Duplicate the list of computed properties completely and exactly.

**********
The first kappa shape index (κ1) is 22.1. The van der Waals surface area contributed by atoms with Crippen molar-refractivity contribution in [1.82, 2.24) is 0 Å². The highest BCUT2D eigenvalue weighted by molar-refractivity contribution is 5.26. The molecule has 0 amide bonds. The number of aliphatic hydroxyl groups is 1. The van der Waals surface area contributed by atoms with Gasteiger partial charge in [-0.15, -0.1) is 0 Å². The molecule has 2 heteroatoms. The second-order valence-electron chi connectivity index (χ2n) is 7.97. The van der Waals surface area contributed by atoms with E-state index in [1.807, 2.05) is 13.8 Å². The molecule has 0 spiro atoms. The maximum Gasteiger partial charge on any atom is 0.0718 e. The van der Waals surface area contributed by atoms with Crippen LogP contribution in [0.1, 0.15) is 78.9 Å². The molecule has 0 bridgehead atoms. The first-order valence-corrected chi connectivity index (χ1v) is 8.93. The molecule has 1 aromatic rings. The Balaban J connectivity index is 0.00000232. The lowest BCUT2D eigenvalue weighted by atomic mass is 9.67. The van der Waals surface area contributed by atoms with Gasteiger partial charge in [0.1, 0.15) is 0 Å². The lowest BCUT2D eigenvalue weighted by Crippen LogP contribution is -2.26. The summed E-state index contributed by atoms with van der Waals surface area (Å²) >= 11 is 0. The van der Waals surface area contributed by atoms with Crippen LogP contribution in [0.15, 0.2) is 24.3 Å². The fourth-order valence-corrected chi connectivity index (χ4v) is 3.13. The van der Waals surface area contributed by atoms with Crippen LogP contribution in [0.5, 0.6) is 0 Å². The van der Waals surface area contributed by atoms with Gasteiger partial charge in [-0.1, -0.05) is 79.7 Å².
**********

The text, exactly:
The first kappa shape index (κ1) is 22.1. The van der Waals surface area contributed by atoms with Crippen molar-refractivity contribution in [1.82, 2.24) is 0 Å². The highest BCUT2D eigenvalue weighted by molar-refractivity contribution is 5.26. The molecule has 0 amide bonds. The number of aliphatic hydroxyl groups is 1. The van der Waals surface area contributed by atoms with Gasteiger partial charge in [-0.15, -0.1) is 0 Å². The molecule has 2 heteroatoms. The second-order valence-electron chi connectivity index (χ2n) is 7.97. The van der Waals surface area contributed by atoms with E-state index in [1.807, 2.05) is 13.8 Å². The molecule has 0 spiro atoms. The maximum Gasteiger partial charge on any atom is 0.0718 e. The van der Waals surface area contributed by atoms with Crippen LogP contribution in [0.1, 0.15) is 78.9 Å². The molecule has 0 bridgehead atoms. The first-order valence-corrected chi connectivity index (χ1v) is 8.93. The molecule has 1 aromatic rings. The Balaban J connectivity index is 0.00000232. The lowest BCUT2D eigenvalue weighted by atomic mass is 9.67. The van der Waals surface area contributed by atoms with Gasteiger partial charge in [0.1, 0.15) is 0 Å². The lowest BCUT2D eigenvalue weighted by Crippen LogP contribution is -2.26. The summed E-state index contributed by atoms with van der Waals surface area (Å²) >= 11 is 0. The van der Waals surface area contributed by atoms with Crippen LogP contribution in [0.15, 0.2) is 24.3 Å². The fourth-order valence-corrected chi connectivity index (χ4v) is 3.13. The van der Waals surface area contributed by atoms with Crippen LogP contribution in [0.5, 0.6) is 0 Å². The van der Waals surface area contributed by atoms with Gasteiger partial charge in [-0.1, -0.05) is 79.7 Å².